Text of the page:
The acceptability of raising vegetarians
By Natalie Serafini, Opinions Editor
I’ve been a vegetarian for almost a year now, and something I’ve considered during that time—as scientists have warned that food shortages could force the world towards vegetarianism, and as pig meat shortages have threatened the world’s bacon reserves—is the ethicality of raising children as vegetarians. While I take it for granted that raising mini vegetarians and vegans is perfectly acceptable, others I’ve discussed this with see it as a form of deprivation. These accusations of meat-withholding probably have more to do with an infatuation with bacon, burgers, and all things beefy, but it does bring up an interesting question about the extent to which our beliefs should limit those around us—especially if those around us are helpless little tots who really just want a pork chop.
Obviously I’m slightly biased since I’ve already abandoned meats for eats, but there’s a serious discussion to be had about the sustainability of raising omnivores. Some scientists have suggested that the world is headed for vegetarianism because the industrialized food system can’t support mass production of meat with rapidly disappearing resources. We’re also directing food, like corn, that could feed people towards animals that could easily eat grass. In addition, it’s environmentally unsustainable to invest tons upon tons of water in animals being raised for slaughter—not to mention the energy expended raising, killing, and transporting these animals. I’m purposely avoiding a drawn-out discussion on animal sentience, but I will say I think most creatures are adorable, and I’m not big on sticking a fork in them or otherwise harming them.
So, personally, I think it’s more sustainable to at the very least limit meat consumption. Nonetheless, it’s easy to make the argument that, while having those beliefs and putting them to action is all well and good, you can’t force other people to adopt your beliefs. Try to convert them all you want, but imposing your morality or lifestyle on others is just that—an imposition.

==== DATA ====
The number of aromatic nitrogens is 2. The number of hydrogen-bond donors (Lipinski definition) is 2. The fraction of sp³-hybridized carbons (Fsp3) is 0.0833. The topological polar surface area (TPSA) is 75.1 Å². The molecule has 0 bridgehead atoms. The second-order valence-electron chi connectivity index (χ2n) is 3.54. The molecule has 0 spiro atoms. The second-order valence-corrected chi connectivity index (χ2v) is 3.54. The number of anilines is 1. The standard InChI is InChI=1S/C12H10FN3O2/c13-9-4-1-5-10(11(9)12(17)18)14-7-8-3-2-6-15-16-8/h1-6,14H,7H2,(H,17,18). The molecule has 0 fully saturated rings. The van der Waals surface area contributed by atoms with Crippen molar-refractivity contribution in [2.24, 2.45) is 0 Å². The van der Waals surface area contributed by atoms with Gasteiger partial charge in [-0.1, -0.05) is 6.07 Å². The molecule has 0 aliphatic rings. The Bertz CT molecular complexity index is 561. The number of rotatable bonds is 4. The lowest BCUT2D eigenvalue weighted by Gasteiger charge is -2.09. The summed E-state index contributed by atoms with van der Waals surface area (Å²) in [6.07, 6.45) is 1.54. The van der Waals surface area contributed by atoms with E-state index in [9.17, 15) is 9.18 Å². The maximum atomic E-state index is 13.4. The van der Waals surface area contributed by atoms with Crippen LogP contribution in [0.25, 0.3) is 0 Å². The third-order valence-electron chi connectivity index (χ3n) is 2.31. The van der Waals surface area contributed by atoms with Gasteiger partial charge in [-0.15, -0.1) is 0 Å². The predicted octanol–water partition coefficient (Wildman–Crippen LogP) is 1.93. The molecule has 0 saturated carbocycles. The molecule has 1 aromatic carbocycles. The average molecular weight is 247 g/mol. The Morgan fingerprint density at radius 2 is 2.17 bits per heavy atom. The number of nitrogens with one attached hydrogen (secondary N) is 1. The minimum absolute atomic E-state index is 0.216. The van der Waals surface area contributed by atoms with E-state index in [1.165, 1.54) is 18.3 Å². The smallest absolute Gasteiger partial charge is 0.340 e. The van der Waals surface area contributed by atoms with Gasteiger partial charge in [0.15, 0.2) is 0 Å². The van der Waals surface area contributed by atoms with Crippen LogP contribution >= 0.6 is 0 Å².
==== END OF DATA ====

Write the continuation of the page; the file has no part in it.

While I’m against pushing anything on anyone, I think presenting information like this is a wholly different matter. Particularly in the case of raising kids, it’s like teaching your child that it’s wrong to bully other kids. You explain to them that it’s wrong because it’s hurtful and you shouldn’t be mean to people. It’s as simple as that.
A lot of people, myself included, might wonder whether it’s right to deprive children of the joys of hamburgers and hotdogs. But hamburgers and hotdogs aren’t necessarily the healthiest things to eat, and there are other delightful foods out there. If you walk a child to school in the morning rather than driving them, technically you’re depriving them of the comfort of a car ride. Because it’s healthier to walk, that “deprivation” is justifiable. You don’t parent based on the idea that you shouldn’t deprive your child of certain things, you parent based on your own morality and lifestyle.
The other aspect of imposing a lifestyle on a child is that every decision you make in raising your child imposes a certain lifestyle on them; you just have to decide what is more socially and morally responsible. You could say that, by encouraging your child to be omnivorous, you’re imposing a meat-eating lifestyle on your child, or that any religious family is imposing religion on their children. I’m all for allowing kids to make decisions for themselves, especially with regards to their beliefs; after a certain point, though, you have to stop worrying about influencing the kid too much and just realize that no matter what you do, you’re going to encourage them in a certain direction. It’s just a matter of whether you make it clear that it’s ok for them to make their own decisions—even if that means your little vegetarian grows up to be a big ol’ carnivore that rivals a tyrannosaurus rex.
Of course, you have to make sure you’re raising the kid healthfully and that they’re getting enough protein in their diet, but that’s really easily accomplished. Many adults manage to be vegetarians without dying, and some religions restrict the consumption of meat—if you research alternative sources of protein, it’s easy enough to give up meat and still be healthy. In the end, you have to decide for yourself if you want to limit your own lifestyle, and that’s definitely a personal decision. If you’re choosing a specific lifestyle because you genuinely believe it’s right, whether that’s a religion, a dietary choice, or anything else, it will please you to know that others are influenced to see things your way.